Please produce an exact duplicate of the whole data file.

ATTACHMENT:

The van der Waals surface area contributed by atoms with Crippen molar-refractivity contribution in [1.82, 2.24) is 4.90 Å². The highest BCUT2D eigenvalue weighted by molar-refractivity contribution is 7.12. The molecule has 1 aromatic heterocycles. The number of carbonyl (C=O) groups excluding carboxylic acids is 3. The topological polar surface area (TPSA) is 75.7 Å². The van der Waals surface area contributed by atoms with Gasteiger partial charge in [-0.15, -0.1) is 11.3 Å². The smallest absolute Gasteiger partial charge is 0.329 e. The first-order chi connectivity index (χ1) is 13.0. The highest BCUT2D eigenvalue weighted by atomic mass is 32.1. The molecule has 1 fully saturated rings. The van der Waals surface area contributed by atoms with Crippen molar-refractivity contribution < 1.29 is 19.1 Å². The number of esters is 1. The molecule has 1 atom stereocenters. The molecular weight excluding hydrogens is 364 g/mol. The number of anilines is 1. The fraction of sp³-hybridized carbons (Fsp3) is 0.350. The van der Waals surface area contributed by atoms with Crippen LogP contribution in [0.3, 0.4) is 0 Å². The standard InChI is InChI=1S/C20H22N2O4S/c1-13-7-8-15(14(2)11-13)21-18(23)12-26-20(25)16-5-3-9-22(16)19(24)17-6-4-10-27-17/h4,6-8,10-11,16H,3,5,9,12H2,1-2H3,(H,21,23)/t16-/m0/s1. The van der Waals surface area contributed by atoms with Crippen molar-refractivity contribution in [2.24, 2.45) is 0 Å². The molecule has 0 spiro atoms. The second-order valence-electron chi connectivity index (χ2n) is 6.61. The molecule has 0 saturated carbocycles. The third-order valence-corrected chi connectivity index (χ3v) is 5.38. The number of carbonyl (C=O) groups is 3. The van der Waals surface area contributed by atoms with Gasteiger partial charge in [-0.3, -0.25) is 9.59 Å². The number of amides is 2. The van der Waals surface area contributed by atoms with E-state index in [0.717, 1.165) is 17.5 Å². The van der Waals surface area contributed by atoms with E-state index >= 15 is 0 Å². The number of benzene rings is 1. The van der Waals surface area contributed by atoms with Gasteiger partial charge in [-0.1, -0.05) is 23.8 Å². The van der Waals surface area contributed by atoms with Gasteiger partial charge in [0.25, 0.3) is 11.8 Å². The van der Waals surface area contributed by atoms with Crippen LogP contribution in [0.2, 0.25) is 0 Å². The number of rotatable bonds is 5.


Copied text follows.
The van der Waals surface area contributed by atoms with Crippen molar-refractivity contribution in [1.82, 2.24) is 4.90 Å². The highest BCUT2D eigenvalue weighted by molar-refractivity contribution is 7.12. The molecule has 1 aromatic heterocycles. The number of carbonyl (C=O) groups excluding carboxylic acids is 3. The topological polar surface area (TPSA) is 75.7 Å². The van der Waals surface area contributed by atoms with Gasteiger partial charge in [-0.15, -0.1) is 11.3 Å². The smallest absolute Gasteiger partial charge is 0.329 e. The first-order chi connectivity index (χ1) is 13.0. The highest BCUT2D eigenvalue weighted by atomic mass is 32.1. The molecule has 1 fully saturated rings. The van der Waals surface area contributed by atoms with Crippen molar-refractivity contribution < 1.29 is 19.1 Å². The number of esters is 1. The molecule has 1 atom stereocenters. The molecular weight excluding hydrogens is 364 g/mol. The number of anilines is 1. The fraction of sp³-hybridized carbons (Fsp3) is 0.350. The van der Waals surface area contributed by atoms with Crippen LogP contribution in [0.3, 0.4) is 0 Å². The standard InChI is InChI=1S/C20H22N2O4S/c1-13-7-8-15(14(2)11-13)21-18(23)12-26-20(25)16-5-3-9-22(16)19(24)17-6-4-10-27-17/h4,6-8,10-11,16H,3,5,9,12H2,1-2H3,(H,21,23)/t16-/m0/s1. The van der Waals surface area contributed by atoms with Crippen molar-refractivity contribution in [2.24, 2.45) is 0 Å². The molecule has 0 spiro atoms. The second-order valence-electron chi connectivity index (χ2n) is 6.61. The molecule has 0 saturated carbocycles. The third-order valence-corrected chi connectivity index (χ3v) is 5.38. The number of carbonyl (C=O) groups is 3. The van der Waals surface area contributed by atoms with Gasteiger partial charge in [-0.3, -0.25) is 9.59 Å². The number of amides is 2. The van der Waals surface area contributed by atoms with E-state index in [0.717, 1.165) is 17.5 Å². The van der Waals surface area contributed by atoms with E-state index >= 15 is 0 Å². The number of benzene rings is 1. The van der Waals surface area contributed by atoms with Gasteiger partial charge in [-0.1, -0.05) is 23.8 Å². The van der Waals surface area contributed by atoms with Gasteiger partial charge in [0.25, 0.3) is 11.8 Å². The van der Waals surface area contributed by atoms with Crippen LogP contribution in [0.2, 0.25) is 0 Å². The number of rotatable bonds is 5.